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If The Texas Legislature Were A Symphony, This Is What It Would Sound Like

Each 140-day legislative session begins slowly, before reaching a frenetic pace at the end.
Filipa Rodrigues for KUT News
Each 140-day legislative session begins slowly, before reaching a frenetic pace at the end.

Editor’s Note: This is an updated version of a story that originally ran in January 2013.

The Texas Legislature is just now getting into full swing. We're more than two months into the session, but you might notice that things have been relatively quiet so far when it comes to actual law-making.

And while it might seem like a slow start to the every-other-year meeting, actually, it’s all part of the plan.

In musical terms, each session has its own rhythm and tempo.

It all begins with the flourish of a pounding gavel, but then it quickly dies down. And not a whole lot gets done right away: for the most part, lawmakers can't take a final vote on any bills in the first 60 days.  It’s in the state Constitution (Article 3, Section 5). That means our little Legislative Symphony is kind of quiet in the beginning.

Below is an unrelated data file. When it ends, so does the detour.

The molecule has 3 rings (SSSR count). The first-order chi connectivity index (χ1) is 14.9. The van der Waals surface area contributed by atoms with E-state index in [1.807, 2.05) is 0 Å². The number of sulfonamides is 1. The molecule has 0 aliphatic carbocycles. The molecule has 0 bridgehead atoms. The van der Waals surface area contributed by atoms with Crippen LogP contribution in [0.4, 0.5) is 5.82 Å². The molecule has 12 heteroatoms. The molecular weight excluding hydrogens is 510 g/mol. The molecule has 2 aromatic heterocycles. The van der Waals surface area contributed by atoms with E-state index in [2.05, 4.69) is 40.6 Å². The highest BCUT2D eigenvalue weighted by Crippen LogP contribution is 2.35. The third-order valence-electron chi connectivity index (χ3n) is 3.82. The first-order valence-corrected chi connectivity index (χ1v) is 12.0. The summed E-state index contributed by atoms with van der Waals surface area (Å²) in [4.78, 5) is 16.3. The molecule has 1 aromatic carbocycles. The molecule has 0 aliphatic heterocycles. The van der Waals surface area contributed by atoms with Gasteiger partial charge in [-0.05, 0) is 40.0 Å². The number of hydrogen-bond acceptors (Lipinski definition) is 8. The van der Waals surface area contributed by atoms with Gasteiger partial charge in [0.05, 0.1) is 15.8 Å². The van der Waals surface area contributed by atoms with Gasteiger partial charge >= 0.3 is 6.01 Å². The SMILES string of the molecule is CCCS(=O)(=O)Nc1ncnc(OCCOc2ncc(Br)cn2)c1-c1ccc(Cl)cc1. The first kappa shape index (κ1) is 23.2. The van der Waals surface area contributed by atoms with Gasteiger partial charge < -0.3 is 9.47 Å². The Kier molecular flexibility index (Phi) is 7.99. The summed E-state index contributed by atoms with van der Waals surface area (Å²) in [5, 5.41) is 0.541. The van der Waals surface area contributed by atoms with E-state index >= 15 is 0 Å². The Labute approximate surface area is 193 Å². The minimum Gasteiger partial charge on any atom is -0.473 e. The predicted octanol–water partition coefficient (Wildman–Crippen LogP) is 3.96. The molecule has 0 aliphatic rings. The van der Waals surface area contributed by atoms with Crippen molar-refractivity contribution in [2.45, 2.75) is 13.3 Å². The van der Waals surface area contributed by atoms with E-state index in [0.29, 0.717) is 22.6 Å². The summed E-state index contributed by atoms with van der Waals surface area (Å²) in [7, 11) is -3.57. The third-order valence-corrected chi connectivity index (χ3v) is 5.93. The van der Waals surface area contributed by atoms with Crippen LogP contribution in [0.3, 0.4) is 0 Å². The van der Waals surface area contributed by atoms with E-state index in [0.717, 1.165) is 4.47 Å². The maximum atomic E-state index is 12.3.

But when we get a little ways into the first 60 days, the tempo picks up a bit. That momentum keeps building until the 60 day deadline for filing most bills (which was March 10) – and snowballs into frantic activity before  sine die on May 29 – the end of the legislative session. (Here’s  the dates of interest for the 85th Legislature.)

While that means Texans have to wait a few months for any real action, that’s — in part — what the framers of the Texas Constitution were striving for.

“There’s a sense in which legislators are not only supposed to pass laws,” says Jim Henson, who directs  the Texas Politics Project at UT. “They are supposed to deliberate," says Henson. "The flip side might be, do you really want your legislature – in particular the Texas Legislature for that matter – to go in and start passing stuff right away? You might not want that."

Copyright 2020 KUT 90.5. To see more, visit KUT 90.5.

Matt has been a reporter at KUT off and on since 2006. He came to Austin from Boston, then went back for a while--but couldn't stand to be away--so he came back to Austin. Matt grew up in Maine (but hates lobster), and while it might sound hard to believe, he thinks Maine and Texas are remarkably similar.